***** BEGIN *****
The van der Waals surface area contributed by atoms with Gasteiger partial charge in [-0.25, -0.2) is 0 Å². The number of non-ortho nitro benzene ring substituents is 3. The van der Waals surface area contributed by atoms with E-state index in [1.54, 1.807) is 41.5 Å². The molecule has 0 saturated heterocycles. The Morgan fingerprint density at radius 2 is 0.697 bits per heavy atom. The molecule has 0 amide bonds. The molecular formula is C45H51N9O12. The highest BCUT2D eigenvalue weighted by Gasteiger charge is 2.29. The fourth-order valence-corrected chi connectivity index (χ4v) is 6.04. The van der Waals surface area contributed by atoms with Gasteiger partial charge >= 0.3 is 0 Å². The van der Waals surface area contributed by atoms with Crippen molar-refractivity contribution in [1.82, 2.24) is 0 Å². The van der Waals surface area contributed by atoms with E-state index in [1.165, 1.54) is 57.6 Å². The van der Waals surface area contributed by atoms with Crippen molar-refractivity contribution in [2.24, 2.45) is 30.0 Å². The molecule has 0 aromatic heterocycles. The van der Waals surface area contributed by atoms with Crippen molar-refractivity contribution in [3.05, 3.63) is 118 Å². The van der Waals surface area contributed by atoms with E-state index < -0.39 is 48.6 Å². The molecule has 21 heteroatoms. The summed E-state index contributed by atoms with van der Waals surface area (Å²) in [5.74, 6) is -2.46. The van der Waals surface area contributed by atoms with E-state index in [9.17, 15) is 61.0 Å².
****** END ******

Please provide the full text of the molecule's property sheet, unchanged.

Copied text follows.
The van der Waals surface area contributed by atoms with Gasteiger partial charge in [-0.25, -0.2) is 0 Å². The number of non-ortho nitro benzene ring substituents is 3. The van der Waals surface area contributed by atoms with E-state index in [1.54, 1.807) is 41.5 Å². The molecule has 0 saturated heterocycles. The Morgan fingerprint density at radius 2 is 0.697 bits per heavy atom. The molecule has 0 amide bonds. The molecular formula is C45H51N9O12. The highest BCUT2D eigenvalue weighted by Gasteiger charge is 2.29. The fourth-order valence-corrected chi connectivity index (χ4v) is 6.04. The van der Waals surface area contributed by atoms with Gasteiger partial charge >= 0.3 is 0 Å². The van der Waals surface area contributed by atoms with Crippen molar-refractivity contribution in [1.82, 2.24) is 0 Å². The van der Waals surface area contributed by atoms with E-state index in [1.165, 1.54) is 57.6 Å². The van der Waals surface area contributed by atoms with Crippen molar-refractivity contribution in [2.24, 2.45) is 30.0 Å². The molecule has 0 aromatic heterocycles. The van der Waals surface area contributed by atoms with Crippen molar-refractivity contribution in [3.05, 3.63) is 118 Å². The van der Waals surface area contributed by atoms with E-state index < -0.39 is 48.6 Å². The molecule has 21 heteroatoms. The summed E-state index contributed by atoms with van der Waals surface area (Å²) in [5.74, 6) is -2.46. The van der Waals surface area contributed by atoms with E-state index in [9.17, 15) is 61.0 Å².